United States v. Chapman
Citation: 28 ELR 21392
No. 97-15215, 146 F.3d 1166/46 ERC 1968/(9th Cir., 07/02/1998)
The court holds that the U.S. Environmental Protection Agency (EPA) is entitled to recover Comprehensive Environmental Response, Compensation, and Liability Act (CERCLA) § 107 response costs, including reasonable attorneys fees, from the owner and operator of a Nevada hazardous waste facility. The court first holds that the evidence in the administrative record presented by EPA established EPA's prima facie case under CERCLA § 107(a). The court need not consider the owner's argument that the district court considered evidence outside the administrative record because there is ample evidence in the administrative record to satisfy the government's burden of proof. The court next holds that the site owner failed to create a genuine issue of material fact on the question of whether EPA's response action isinconsistent with the national contingency plan. Before it issued a removal order, EPA concluded, after careful investigation and evaluation, that the site posed a threat, and removal or remedial action was necessary. EPA also adequately documented its response action and the costs incurred. Further, EPA considered all the necessary information in determining a removal action was appropriate. Likewise, EPA considered all the required factors in deciding on a removal action. And because removal activities on the site were not to extend beyond 120 days, EPA was not required to issue a community relations plan.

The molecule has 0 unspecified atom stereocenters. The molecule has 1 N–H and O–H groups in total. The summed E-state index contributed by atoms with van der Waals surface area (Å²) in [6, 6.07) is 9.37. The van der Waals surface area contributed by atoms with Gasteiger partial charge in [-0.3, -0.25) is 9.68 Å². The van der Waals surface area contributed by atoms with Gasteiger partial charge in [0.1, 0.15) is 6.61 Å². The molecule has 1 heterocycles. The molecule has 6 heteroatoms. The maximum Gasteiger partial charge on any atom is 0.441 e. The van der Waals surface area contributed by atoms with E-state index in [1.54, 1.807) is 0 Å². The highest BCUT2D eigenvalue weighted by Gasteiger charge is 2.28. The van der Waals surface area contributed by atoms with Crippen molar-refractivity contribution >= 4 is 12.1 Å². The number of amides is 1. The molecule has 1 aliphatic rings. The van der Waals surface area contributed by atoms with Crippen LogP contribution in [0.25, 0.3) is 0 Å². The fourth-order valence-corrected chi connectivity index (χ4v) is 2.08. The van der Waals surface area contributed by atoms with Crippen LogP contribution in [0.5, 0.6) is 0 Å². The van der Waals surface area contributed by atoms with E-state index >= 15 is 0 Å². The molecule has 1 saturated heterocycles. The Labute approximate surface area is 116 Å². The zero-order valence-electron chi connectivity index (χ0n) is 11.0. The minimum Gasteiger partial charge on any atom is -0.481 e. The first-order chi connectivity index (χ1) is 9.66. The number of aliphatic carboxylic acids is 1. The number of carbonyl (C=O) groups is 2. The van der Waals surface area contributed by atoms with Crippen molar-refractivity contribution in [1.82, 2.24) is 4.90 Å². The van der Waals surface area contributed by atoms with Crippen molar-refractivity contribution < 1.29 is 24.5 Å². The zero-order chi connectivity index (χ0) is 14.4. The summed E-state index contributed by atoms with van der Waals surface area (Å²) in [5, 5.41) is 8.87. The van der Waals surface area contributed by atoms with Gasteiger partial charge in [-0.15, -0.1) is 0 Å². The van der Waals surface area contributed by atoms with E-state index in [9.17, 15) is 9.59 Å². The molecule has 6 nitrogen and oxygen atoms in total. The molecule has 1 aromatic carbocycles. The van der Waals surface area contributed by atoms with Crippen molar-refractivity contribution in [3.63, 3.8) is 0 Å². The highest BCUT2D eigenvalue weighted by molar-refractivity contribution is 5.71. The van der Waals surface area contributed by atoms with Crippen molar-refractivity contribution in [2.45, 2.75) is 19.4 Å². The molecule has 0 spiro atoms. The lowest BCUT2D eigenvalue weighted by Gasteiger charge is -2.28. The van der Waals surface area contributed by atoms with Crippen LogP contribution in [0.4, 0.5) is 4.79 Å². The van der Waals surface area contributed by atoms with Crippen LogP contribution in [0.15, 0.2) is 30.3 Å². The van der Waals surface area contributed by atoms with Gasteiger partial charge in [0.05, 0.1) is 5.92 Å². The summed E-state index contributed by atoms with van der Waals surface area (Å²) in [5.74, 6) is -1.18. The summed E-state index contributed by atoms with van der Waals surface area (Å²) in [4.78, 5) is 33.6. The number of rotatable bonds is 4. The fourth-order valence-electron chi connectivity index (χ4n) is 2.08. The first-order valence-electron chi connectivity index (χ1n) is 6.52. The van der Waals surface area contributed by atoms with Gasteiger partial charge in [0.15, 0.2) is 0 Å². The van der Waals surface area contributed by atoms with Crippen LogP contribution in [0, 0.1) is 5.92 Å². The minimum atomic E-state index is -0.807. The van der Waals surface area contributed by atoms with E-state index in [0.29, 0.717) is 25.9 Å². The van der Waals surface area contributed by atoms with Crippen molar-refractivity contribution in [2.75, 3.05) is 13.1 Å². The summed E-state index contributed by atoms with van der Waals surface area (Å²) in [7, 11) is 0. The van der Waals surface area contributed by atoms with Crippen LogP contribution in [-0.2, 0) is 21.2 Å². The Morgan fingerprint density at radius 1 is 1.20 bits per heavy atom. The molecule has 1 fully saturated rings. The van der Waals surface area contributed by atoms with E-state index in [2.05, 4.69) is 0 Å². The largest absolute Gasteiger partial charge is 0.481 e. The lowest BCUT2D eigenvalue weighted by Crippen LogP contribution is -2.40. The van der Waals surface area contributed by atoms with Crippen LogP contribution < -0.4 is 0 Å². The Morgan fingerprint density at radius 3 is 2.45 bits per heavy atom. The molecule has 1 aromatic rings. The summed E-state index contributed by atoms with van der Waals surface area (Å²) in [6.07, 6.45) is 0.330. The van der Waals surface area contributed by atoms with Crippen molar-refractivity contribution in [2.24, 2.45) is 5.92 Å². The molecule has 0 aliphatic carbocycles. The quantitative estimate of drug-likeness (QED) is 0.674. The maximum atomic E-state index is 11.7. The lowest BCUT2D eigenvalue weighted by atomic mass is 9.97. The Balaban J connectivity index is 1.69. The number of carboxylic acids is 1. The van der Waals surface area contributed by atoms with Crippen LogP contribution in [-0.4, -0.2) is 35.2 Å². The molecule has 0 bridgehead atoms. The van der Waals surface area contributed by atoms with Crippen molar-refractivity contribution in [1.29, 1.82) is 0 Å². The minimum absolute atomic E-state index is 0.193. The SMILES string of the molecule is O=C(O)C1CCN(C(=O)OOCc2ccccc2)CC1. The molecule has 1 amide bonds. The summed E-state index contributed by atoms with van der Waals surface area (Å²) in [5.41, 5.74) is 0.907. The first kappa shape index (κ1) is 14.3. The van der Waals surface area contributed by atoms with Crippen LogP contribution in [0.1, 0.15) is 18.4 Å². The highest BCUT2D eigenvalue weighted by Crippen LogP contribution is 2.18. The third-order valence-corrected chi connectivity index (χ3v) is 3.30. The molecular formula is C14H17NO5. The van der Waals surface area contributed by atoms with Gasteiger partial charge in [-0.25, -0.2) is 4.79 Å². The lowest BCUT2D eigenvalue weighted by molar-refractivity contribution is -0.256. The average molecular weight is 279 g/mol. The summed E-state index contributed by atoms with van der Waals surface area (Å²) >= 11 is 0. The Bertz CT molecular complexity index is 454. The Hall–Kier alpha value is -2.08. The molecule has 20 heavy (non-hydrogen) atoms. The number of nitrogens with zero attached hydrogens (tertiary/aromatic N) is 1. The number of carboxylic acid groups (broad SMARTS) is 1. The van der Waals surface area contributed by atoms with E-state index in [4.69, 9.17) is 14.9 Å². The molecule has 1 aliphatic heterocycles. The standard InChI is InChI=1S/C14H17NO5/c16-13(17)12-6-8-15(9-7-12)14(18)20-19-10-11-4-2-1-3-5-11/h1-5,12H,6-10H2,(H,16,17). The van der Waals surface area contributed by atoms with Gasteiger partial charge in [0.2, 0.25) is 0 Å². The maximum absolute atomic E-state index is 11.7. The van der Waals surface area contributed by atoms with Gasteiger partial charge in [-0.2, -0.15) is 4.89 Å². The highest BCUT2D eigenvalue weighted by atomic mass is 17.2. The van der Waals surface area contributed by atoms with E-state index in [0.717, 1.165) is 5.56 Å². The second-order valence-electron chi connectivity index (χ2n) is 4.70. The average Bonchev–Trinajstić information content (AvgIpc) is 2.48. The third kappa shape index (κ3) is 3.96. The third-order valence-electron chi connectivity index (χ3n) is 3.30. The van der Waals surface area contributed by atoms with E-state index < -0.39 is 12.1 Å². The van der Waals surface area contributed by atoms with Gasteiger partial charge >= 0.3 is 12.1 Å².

The court next holds that statutory authority permits the government, which is the prevailing party in the litigation, to recover attorneys fees attributable to the litigation as part of its CERCLA § 107(a)(4)(A) response costs, CERCLA § 107(a)(4)(A) allows for the recovery of all costs of a removal or remedial action. CERCLA § 104(b) allows the government to recover costs for all investigations and activities, including legal work. And CERCLA § 101(25) specifically states that a response action includes enforcement activities. In addition, there are persuasive policy arguments in favor of awarding the government its attorneys fees, and CERCLA is remedial legislation that should be construed liberally to carry out its purpose. However, the court vacates the district court's award of attorneys fees and remands the case to the district court for it to award a reasonable amount of attorneys fees in favor of the government consistent with Hensley v. Eckerhart, 461 U.S. 424 (1983).
[Briefs and Pleadings in this litigation are published at ELR BRIEFS & PLEADS. 66548.]
Counsel for Plaintiff
Lisa E. Jones
Environment and Natural Resources Division
U.S. Department of Justice, Washington DC 20530
Counsel for Defendant
Catherine W. Johnson
Law Offices of Catherine W. Johnson
One Market Pl., Ste. 1600, San Francisco CA 94105
Before Goodwin and Kozinski, JJ.